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Squid #387
(published June 19, 2008)
Ask the Giant Squid: The Zone of Profanity
Who is Poor Mojo's Giant Squid?
Dear Giant Squid,

Sometimes your keepers/servants need to get a grip on their language skills. Profanity is the last resort of a dull mind - at least that's what I've always been taught. In other words, if they don't have anything worth saying, don't try to disguise it with a lot of fancy *&#%. A wise person once said a man can keep his mouth shut and be thought a fool, or speak and be proven a fool. Not that any of your friends are fools; I assume they are fairly intelligent and find them immensely entertaining. I also enjoy hearing of your exploits and learning your opinions of our culture, etc.


Dearest Booklover the 45th,

What a long lineage you must have to trace your name back so far. Truly I am impressed.

Setting aside the moment of my servants and employees and associates, and what can only be called their tottering fascination with vulgarity, let me regale you, Booklover the 45th, with the first time I ever did utter a swear.

It was during my young adult years, an elongated adolescence when I did cavort with dangerous types in the deep sea beds of yore. Some chroniclers refer to it as my Blue Period for my chromatophores were always tuned to a moody blue, the color of rage and denial. My dwelling at the time was a repurposed shipping container once claimed by the hungry arms of mollusks, but forged into a sort of cantina for those who felt no pull from society's currents.

The green-shelled container perched at the edge of a great abyss. Strong eddies would shake the walls and tumble our drinking mugs. You could tell the visitors from the locals at times like these: visitors would panic and leap for the doors, while the locals would hurried finish the drinks left behind. It was a rough life suited only to those who were done with living. In the local patois, the abyss was known as The Zone. It was an unpredictable land of shifting sands, collapsing walls and physics that obeyed no terrestrial math. The Zone was a warren of coral caverns threaded through a collapsed atoll. The skeleton of a Blue Whale marked the entrance but nothing beyond was certain.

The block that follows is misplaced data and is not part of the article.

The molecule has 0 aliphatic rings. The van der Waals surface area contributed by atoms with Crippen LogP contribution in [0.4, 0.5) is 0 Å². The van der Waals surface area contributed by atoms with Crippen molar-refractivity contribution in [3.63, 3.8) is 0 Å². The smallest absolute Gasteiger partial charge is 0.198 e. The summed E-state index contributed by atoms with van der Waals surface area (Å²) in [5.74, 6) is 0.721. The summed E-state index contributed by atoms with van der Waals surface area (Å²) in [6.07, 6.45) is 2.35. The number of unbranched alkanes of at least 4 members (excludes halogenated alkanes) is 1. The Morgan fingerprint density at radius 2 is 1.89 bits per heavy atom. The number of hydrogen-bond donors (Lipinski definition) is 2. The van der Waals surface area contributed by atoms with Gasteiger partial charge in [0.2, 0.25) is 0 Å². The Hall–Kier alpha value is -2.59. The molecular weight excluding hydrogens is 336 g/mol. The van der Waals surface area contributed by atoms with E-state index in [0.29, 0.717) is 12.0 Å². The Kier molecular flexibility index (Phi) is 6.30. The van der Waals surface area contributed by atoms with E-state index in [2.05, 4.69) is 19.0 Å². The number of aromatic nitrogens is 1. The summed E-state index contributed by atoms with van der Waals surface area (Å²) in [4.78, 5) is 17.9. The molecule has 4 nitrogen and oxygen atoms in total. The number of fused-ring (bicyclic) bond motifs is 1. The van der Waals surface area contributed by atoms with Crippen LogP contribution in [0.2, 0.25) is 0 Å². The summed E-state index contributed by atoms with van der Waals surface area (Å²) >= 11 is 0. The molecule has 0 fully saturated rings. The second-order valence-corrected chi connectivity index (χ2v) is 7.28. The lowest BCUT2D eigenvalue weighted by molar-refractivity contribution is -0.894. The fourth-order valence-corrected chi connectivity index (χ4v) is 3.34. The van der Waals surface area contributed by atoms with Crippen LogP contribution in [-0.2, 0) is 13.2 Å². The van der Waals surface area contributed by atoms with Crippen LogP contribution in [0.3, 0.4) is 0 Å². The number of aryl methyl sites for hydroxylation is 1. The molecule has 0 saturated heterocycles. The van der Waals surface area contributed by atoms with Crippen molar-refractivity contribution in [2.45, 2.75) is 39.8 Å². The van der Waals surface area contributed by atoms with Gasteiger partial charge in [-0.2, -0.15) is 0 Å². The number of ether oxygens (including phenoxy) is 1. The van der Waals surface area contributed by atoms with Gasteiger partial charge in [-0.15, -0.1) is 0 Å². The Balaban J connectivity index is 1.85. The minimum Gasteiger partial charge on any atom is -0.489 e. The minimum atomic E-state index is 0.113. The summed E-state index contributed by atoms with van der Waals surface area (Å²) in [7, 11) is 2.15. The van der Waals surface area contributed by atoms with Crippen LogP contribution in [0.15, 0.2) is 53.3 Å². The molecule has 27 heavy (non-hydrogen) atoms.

Employment called to me from the mouths of tourists desperate to see The Zone, to uncover the mysteries within. Like one mired in fate's doldrums I was eager for any momentum. Always I said yes.

Opinions varied wildly over what The Zone truly was. Some claimed it was the remnants of an atomic bomb testing site, nursery to the fat men and little boys of Oppenheimer's loins. They claimed that the shattered ions had bent the laws of nature, twisted life into impossible shapes that roamed at the corners of your mind, prayed on the lost traveler. Others said it was the great R'lyeh itself, non-euclidean home of the Walker and the Lurker and He Who Paints The Waves With Madness. They said to walk the halls and corridors of The Zone was to invite mental breakdown, physical decrepitude. And others still maintained it was contact from beyond the stars, beyond the universe that warped The Zone. That the force of the entry into our sphere of existence by this thing was so great that it left an impact crater in the fabric of reality, physical laws swirling about like so many ripples in a pond.

The first time I swore, Booklover, was my last excursion into The Zone.